Rural enterprises get money to promote the Internet

Federal officials announced Thursday that $401 million in grants and loans will be distributed to entities in 11 states to fund programs to access the Internet and improve the speed of rural residents, tribes and businesses.

“Connection is critical to economic success in rural America,” US Agriculture Secretary Tom Vilsack said in a statement that counted 31,000 people who could be helped in states including Alaska, Arizona, Arkansas, California, Colorado, Idaho and Montana. New Mexico, Nevada, North Dakota and Texas.

Here are some resources for translating the story:

AP’s latest coverage

Feds: $401 million will add high-speed internet to rural areas of the United States

Explainer: What will the $65 billion broadband service plan do

Where does the money come from?

Funding through the government ReConnect An award funded by the Ministry of Agriculture Telecommunication Infrastructure Loan Guarantee Program.

Vilsack said the department is planning more spending in the coming weeks as part of a $65 billion Biden administration plan To use bipartisan US Bailout and Infrastructure Act funds to expand affordable, high-speed Internet to all communities in the United States

Where does the money go?

Rural areas and towns with a population of 5,000 or less qualify, along with federally recognized tribes. Applicants must serve an area where high-speed Internet download speeds are below 100 megabits per second (mbps) and upload is less than 20 megabits per second. The applicant must commit to providing high-speed Internet at download and upload speeds of up to 100 Mbps at each location in its service area.

– The ReConnect In August 2021 allocated $167 million For projects in 12 states: Alaska, Arizona, Colorado, Georgia, Missouri, North Dakota, Oklahoma, South Carolina, Tennessee, Texas, Utah and Virginia.

– Earlier this month, the program dedicated $21 million To expand high-speed Internet in two rural counties in upstate New York.

Almost Thursday $401 million in grants and loans going to:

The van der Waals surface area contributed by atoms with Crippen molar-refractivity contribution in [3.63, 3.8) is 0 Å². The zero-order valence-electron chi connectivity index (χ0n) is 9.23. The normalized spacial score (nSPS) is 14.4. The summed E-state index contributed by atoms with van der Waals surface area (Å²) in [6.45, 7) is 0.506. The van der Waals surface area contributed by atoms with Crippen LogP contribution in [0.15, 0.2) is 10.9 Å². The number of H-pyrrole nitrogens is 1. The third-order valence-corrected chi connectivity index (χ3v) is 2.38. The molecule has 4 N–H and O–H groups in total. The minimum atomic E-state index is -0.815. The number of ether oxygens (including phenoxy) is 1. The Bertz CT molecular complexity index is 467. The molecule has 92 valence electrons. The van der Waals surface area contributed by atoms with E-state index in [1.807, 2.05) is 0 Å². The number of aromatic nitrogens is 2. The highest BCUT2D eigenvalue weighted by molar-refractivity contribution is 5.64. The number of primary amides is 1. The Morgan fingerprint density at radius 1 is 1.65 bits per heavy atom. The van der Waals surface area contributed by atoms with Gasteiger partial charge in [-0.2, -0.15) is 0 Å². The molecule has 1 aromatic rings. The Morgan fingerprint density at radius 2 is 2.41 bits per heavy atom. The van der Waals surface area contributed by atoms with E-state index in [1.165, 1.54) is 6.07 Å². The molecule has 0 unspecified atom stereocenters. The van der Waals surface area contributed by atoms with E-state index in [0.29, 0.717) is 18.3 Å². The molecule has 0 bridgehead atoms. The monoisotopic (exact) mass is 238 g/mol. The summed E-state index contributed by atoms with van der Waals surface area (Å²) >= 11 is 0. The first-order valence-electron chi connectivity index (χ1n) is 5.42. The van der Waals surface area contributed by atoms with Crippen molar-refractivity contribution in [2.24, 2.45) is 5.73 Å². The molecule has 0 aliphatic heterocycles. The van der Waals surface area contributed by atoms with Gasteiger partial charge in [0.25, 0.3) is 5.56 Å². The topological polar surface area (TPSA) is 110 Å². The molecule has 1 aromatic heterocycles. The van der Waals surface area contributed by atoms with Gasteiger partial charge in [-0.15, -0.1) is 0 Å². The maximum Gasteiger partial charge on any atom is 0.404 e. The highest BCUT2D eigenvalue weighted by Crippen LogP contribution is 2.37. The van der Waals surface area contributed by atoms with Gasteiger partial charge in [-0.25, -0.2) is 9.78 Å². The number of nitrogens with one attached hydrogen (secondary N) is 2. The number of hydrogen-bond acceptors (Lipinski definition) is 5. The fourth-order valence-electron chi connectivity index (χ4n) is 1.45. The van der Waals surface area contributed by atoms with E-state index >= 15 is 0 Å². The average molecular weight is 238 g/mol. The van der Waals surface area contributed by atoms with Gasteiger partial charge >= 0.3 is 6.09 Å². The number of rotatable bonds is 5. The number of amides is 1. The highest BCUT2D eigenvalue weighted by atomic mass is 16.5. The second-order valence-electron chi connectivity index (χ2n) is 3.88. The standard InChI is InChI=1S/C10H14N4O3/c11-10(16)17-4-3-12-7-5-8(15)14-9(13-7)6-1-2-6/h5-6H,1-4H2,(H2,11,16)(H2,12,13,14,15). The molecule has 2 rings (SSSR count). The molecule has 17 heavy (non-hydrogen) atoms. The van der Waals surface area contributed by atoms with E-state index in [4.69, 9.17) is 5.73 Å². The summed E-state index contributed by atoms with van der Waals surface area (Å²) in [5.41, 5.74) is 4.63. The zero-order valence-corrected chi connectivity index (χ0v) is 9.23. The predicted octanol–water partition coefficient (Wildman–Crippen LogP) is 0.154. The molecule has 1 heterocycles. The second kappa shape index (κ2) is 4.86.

Alaska: Bristol Bay Telephone Association, $34.9 million; Alaska Power and Cordless Telephone $29.3 million; Unicom, $31 million; Cordova phone $21.4 million.

Arizona: Table Top Telephone Co. , $3.7 million.

Arizona and Idaho: Midvale Telephone Co. , $10.6 million.

Arizona and New Mexico: Valley Telephone Cooperative $44.9 million.

Arkansas: Arkansas Telephone Company, $11.9 million.

California: Volcano Telephone Company, $28.3 million; Ponderosa Telephone Company, $12.9 million.

Colorado: San Luis Valley Rural Electric Cooperative, $2 million.

Montana: Blackfoot Telephone Cooperative, $4 million; Nemont Telephone Association, $25 million.

Montana and North Dakota: $18.5 million reservation telephone cooperative.

New Mexico: Continental Divide Electric Cooperative Inc. , $3.7 million; ENMR telephone cooperative, $14.7 million; PeƱasco Valley Telephone Cooperative, $28.9 million; Tularosa Dock Phone Company, $11.6 million.

Nevada: Uprise LLC, $27.2 million.

Texas: Central Texas Telephone Cooperative, $19.6 million; Five District Telephone Cooperatives, $16.6 million.

Publishable context

The persistent divide in the US between broadband haves and have-nots – dubbed the “digital divide” – became starkly clear when school, work and health care turned online during the coronavirus pandemic.

The Federal Communications Commission has estimated that millions of Americans do not have access to broadband at the speed needed to work and study online – 25 Mbps for download and 3 Mbps for upload. Outgroups made higher ratings.

Government subsidies to fund industry upgrades have focused on places where customers are scattered and companies have no incentives to build infrastructure because they may not get their money back.

Affordability of internet service is also a concern. Mitch Landrieu, the White House infrastructure coordinator, told reporters Wednesday that the government’s infrastructure plan also sets aside money to provide $30 a month in interest to help low-income people pay their Internet bill.